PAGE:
UPDATE August 18 2014, 6:22 PM
If you thought that the only thing on your Facebook Newsfeed right now was videos of people dumping buckets of ice water over their heads, that's because the only thing on your Facebook Newsfeed right now is videos of people dumping buckets of ice water over their heads.
Facebook told TIME a whopping 2.4 million unique videos related to the Ice Bucket Challenge have been posted on the social media site. As of August 13, there were 1.2 million — a figure that has doubled in just five days.
Most of us know about the Ice Bucket Challenge as a way to raise awareness for ALS, better known as Lou Gehrig's disease. People have been challenging everyone from their grandpa to Bill Gates to either dump a bucket of ice water over their head or donate $100 to an ALS-related charity. The movement has raised more than $12 million for the ALS Association since July 29, compared to $50 in the same period last year.
How it spread
Facebook's Data Science team found that the Ice Bucket Challenge's spread was structured around Boston.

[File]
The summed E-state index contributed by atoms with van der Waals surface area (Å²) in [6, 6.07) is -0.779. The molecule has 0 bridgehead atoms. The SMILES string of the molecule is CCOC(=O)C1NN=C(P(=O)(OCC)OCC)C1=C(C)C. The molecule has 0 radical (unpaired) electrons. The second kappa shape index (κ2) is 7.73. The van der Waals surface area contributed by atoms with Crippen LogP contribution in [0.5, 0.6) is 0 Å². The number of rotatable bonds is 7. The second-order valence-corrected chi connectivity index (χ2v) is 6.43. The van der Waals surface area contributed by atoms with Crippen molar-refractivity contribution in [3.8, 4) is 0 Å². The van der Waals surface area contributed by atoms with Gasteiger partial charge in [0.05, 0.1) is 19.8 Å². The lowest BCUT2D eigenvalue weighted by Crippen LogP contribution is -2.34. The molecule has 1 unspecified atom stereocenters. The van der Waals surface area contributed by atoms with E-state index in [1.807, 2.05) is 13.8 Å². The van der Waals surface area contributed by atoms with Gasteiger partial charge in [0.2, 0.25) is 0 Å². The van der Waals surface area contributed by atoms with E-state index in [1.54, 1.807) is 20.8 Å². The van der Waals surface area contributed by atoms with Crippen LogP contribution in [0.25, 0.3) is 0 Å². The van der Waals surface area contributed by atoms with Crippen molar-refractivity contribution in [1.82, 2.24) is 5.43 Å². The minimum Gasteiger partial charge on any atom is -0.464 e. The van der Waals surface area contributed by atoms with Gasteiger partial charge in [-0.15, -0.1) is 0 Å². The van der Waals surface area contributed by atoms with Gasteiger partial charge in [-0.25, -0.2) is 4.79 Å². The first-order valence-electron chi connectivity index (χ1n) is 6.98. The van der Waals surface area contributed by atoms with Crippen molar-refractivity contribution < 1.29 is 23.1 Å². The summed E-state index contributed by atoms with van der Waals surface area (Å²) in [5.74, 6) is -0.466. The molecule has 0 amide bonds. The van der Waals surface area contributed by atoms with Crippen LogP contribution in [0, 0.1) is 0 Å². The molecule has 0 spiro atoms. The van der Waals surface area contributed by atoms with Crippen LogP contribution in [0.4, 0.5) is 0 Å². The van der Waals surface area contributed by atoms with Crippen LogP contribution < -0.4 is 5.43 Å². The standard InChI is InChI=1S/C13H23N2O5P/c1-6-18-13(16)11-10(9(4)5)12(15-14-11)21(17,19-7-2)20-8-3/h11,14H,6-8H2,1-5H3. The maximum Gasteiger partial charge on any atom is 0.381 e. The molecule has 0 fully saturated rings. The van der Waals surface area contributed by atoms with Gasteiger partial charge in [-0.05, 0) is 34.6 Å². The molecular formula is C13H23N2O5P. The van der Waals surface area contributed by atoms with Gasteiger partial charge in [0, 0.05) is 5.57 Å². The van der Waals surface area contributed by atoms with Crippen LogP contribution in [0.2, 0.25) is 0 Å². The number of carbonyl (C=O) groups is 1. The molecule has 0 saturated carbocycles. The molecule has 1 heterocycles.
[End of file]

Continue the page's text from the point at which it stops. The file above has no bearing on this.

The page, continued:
"Each line [in the map below] represents at least 10 connections between nominators and nominees for the challenge," Facebook told TIME. "Many attribute the challenge to former Boston College baseball player, Pete Frates, who was diagnosed with ALS in 2012, which could explain the concentration in Boston."
Frates' disease took the athlete's ability to speak and move his limbs, so he challenged people in his social network with the help of the song "Ice, Ice Baby" on July 31. It went viral from there.
Facebook found that more than 28 million people have discussed the Ice Bucket Challenge on the site — ranging from posting videos to liking related statuses, between June 1 and August 18.
Although the challenge was linked to ALS in July, Facebook's data shows that it was being discussed weeks before. The WSJ reports that it actually got a humble start on the professional golf circuit, when golfers would douse themselves with ice water to get other golfers to support pet charities.